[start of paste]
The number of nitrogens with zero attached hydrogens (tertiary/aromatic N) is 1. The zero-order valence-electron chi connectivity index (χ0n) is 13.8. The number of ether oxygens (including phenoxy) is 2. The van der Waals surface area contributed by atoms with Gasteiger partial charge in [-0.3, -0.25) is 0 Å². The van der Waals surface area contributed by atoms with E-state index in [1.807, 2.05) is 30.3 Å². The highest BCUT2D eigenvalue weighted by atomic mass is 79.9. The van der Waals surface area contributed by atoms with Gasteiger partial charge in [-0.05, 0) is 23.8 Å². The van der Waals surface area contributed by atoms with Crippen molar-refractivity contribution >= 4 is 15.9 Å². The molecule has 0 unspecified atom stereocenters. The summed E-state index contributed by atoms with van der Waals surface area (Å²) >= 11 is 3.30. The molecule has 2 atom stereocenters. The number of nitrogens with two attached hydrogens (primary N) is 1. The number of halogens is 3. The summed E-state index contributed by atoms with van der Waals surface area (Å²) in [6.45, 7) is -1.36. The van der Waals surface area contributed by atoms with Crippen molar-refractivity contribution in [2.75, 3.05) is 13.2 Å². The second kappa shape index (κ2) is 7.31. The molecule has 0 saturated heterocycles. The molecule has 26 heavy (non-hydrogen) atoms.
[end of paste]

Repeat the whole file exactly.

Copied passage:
The number of nitrogens with zero attached hydrogens (tertiary/aromatic N) is 1. The zero-order valence-electron chi connectivity index (χ0n) is 13.8. The number of ether oxygens (including phenoxy) is 2. The van der Waals surface area contributed by atoms with Gasteiger partial charge in [-0.3, -0.25) is 0 Å². The van der Waals surface area contributed by atoms with E-state index in [1.807, 2.05) is 30.3 Å². The highest BCUT2D eigenvalue weighted by atomic mass is 79.9. The van der Waals surface area contributed by atoms with Gasteiger partial charge in [-0.05, 0) is 23.8 Å². The van der Waals surface area contributed by atoms with Crippen molar-refractivity contribution >= 4 is 15.9 Å². The molecule has 0 unspecified atom stereocenters. The summed E-state index contributed by atoms with van der Waals surface area (Å²) >= 11 is 3.30. The molecule has 2 atom stereocenters. The number of nitrogens with two attached hydrogens (primary N) is 1. The number of halogens is 3. The summed E-state index contributed by atoms with van der Waals surface area (Å²) in [6.45, 7) is -1.36. The van der Waals surface area contributed by atoms with Crippen molar-refractivity contribution in [2.75, 3.05) is 13.2 Å². The second kappa shape index (κ2) is 7.31. The molecule has 0 saturated heterocycles. The molecule has 26 heavy (non-hydrogen) atoms.